In late 2014, the International Linked Clinical Trials (iLCT) committee prioritised ambroxol for clinical evaluation in Parkinson’s after the preclinical data presented at the LCT meeting suggested that this drug was a promising candidate for drug repurposing. Ambroxol is a commonly used medication in Europe for the treatment for respiratory diseases, it also has anti-inflammatory properties, reducing redness in a sore throat.
In Parkinson’s, there is significant evidence to suggest that unwanted proteins are accumulating in nerve cells, and not being disposed of properly. In particular, researchers have found that ambroxol increases levels of a protein called glucocerebrosidase (GCase) in nerve cells which allows cells to remove waste proteins more effectively. GCase is important in Parkinson’s because some members of the Parkinson’s community have genetic errors in the region of DNA (or gene) that provides the instructions for making GCase. The gene is called GBA, and variations in the GBA gene can increase an individuals risk of developing Parkinson’s.
Between January 2017 and April 2018 a phase 2 clinical trial “Ambroxol in Disease Modification in Parkinson Disease” (AiM-PD study) was conducted by Professor Anthony Schapira, Head of the Department of Clinical Neurosciences, and his research team at University College, London and the Royal Free London Hospital. The results of this clinical study have now been published in JAMA Neurology.
The Study Results
The study involved evaluating the safety and tolerability of ambroxol (1.26g/day) in 17 people with Parkinson’s over 6 months. The investigators also assessed how well the drug was being delivered into the brain and how much it increased GCase activity. They also conducted some basic clinical assessments in the participants to determine disease progression.
The results showed that ambroxol was safe and well tolerated with no reported adverse events during the study. The drug was also found to cross the blood brain barrier and it achieved a good level of penetrance into the brain with a 35% increase overall in GCase protein levels found in participants’ cerebrospinal fluid.
Clinical assessments of the participants suggest that the treatment improved motor features associated with Parkinson’s. There was a 6.8 reduction (indicating improvement) in the clinician-based rating scale* measurement and these effects were seen in those participants with and without GBA mutations. The study was not designed to test disease modification because it was a small cohort safety study without placebo control, therefore the clinical outcomes in this part of the trial should be interpreted with caution. Professor Anthony Schapira said:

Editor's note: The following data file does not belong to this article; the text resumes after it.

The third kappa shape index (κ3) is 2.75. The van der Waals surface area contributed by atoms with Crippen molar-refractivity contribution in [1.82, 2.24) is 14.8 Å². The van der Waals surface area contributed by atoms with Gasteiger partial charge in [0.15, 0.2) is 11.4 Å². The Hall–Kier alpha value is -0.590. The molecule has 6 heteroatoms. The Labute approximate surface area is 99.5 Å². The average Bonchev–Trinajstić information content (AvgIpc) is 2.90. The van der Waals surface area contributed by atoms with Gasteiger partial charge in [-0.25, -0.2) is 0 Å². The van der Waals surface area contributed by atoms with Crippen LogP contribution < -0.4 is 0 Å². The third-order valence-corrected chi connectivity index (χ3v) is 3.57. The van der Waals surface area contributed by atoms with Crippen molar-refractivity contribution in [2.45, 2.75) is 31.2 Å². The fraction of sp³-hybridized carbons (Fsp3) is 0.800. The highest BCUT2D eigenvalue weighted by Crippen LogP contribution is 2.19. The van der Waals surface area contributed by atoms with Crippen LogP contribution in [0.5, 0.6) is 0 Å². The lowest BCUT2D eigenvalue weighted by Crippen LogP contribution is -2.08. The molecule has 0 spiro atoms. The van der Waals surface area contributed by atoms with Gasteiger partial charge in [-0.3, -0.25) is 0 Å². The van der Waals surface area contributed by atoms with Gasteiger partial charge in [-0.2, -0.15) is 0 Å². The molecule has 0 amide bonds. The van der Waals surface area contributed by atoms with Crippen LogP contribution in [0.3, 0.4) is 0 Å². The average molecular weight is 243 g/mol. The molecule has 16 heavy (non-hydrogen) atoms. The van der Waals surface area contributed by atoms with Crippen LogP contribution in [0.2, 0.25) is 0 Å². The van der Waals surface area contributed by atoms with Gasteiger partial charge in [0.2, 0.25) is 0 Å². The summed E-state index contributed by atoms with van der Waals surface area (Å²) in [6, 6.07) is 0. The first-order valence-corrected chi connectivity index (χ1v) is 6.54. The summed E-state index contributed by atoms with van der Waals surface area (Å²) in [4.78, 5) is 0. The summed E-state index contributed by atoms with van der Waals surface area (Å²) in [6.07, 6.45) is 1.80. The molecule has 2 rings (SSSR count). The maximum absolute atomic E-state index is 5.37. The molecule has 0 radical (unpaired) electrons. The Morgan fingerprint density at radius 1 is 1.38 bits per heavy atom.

The results of the AiM-PD study indicate that ambroxol is safe, well tolerated and able to increase GCase levels in the spinal fluid of people with Parkinson’s. This is an important step to now allow us to find out whether this drug can slow the progress of Parkinson’s. We are grateful to the patients who participated and to Cure Parkinson’s who supported the trial.
The Next Step
The current results are based on a Phase II clinical study. In order for the medical regulators to approve this drug for clinical use in people with Parkinson’s, a programme of research including a double-blinded, placebo-controlled phase 3 clinical trial will be required. This will be a much larger cohort of people over a longer period of time to determine if ambroxol is having a beneficial impact on the participants within the study. The PD Frontline study is aimed at understanding different genotypes of Parkinson’s in order to determine the effects of certain treatments for Parkinson’s which could then become available to the wider Parkinson’s community in the near future.
PD Frontline aims to put people with Parkinson’s at the forefront of research aiming to slow down the progression of the disease. Please take a moment to register and complete this simple survey
Cure Parkinson’s in partnership with Van Andel Institute and the John Black Charitable Foundation, are now actively exploring the next step in the clinical testing of ambroxol.
Dr Simon Stott, Deputy Director of Research at Cure Parkinson’s, commented:
The ambroxol study is important because there are no treatments available for Parkinson’s that slow, stop or reverse Parkinson’s. All of the current medications only deal with the symptoms of the condition – they do nothing to delay the progression of Parkinson’s. This study provides us with the ‘proof of concept’ that we can raise levels of GCase in humans with ambroxol, and that the drug is safe and well tolerated in people with Parkinson’s. If further study shows ambroxol can improve the health and function of cells, it may result in slower disease progression for people with Parkinson’s.
*the Movement Disorders Society Unified Parkinson’s Disease Rating Scale Part III
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